Principle or Clause of 'Saving' in Tax Conventions: Introduction and Analysis of One Japanese Case
15 Pages Posted: 25 Feb 2015
Date Written: 2015
The main purpose here is an inquiry into the applicability of tax conventions, especially in the context of the personal scope. In other words, to whom are tax conventions applicable? That question means the first step of the application of tax conventions.
In general tax conventions (treaties) are applied "to persons who are residents of one or both of the Contracting States". However, at the same time, the principle of "Saving" has something to do with tax conventions. This principle is embodied in some tax conventions as a clause, i.e. a "Saving Clause". The general explanation thereon is as follows; "Provision in US tax treaties under which the United States reserves or 'saves' its right to tax its own residents or citizens (both individuals and legal entities) with certain exceptions on their worldwide income as if the treaty were not in effect."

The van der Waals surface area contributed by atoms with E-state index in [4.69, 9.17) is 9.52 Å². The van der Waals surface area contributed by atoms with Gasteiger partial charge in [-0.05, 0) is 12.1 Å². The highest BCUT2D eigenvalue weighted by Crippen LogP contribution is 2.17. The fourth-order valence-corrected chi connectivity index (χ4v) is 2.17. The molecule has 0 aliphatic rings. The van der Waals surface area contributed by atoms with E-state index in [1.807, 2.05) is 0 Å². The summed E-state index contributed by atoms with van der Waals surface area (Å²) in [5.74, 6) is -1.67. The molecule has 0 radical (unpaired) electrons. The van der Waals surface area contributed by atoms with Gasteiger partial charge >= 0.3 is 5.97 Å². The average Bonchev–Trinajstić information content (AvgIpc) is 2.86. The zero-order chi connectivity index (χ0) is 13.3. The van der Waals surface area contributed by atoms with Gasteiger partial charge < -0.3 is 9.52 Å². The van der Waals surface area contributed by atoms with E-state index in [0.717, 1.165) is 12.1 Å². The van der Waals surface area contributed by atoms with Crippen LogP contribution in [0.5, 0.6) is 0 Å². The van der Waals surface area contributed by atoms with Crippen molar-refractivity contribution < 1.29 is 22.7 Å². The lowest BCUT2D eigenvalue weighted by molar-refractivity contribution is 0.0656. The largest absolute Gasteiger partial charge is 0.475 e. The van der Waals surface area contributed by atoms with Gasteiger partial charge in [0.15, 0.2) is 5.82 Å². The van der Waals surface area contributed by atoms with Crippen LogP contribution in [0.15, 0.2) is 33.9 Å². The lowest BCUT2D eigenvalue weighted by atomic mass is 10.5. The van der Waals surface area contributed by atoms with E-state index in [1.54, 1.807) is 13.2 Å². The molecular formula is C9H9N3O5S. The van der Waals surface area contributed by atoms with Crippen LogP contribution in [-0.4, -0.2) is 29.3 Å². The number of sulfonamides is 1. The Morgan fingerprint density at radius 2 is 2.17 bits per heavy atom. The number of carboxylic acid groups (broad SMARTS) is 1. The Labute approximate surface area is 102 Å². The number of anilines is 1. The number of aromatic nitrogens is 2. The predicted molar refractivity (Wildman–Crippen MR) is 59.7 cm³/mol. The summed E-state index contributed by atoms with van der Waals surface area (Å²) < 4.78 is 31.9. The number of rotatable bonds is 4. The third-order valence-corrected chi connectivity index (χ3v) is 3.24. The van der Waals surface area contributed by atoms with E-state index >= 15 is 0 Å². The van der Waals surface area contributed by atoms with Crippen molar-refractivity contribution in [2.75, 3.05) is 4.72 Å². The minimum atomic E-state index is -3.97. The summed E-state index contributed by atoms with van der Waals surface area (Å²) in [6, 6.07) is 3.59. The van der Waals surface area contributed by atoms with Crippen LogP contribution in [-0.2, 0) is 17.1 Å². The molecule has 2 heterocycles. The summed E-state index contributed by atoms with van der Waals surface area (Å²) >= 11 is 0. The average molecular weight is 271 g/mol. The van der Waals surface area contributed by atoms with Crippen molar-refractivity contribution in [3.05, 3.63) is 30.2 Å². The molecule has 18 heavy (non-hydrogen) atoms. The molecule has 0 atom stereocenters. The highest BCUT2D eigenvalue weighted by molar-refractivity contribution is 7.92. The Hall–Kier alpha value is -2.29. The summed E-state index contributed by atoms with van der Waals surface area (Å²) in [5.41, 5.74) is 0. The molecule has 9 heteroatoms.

There may some divergence between the first-mentioned premise and the general explanation in the "Saving Clause". Namely, tax conventions are applied to residents of the Contracting States, but the Contracting States can tax their own residents without regard to tax conventions. The key to resolving this divergence may reside in analyzing the principle or clause of "Saving".
On this topic, the author has previously published one Article. That considered whether or not the same is true for tax conventions not including a "Saving Clause" as for those that do. In connection with that Article, what follows are considerations of the principle or clause of "Saving" through the introduction and analysis of one Japanese case on this theme. In the light of the impact the U.S. has within the international tax area, the topic here can be shared with international magnitude, including non-Japanese reader.
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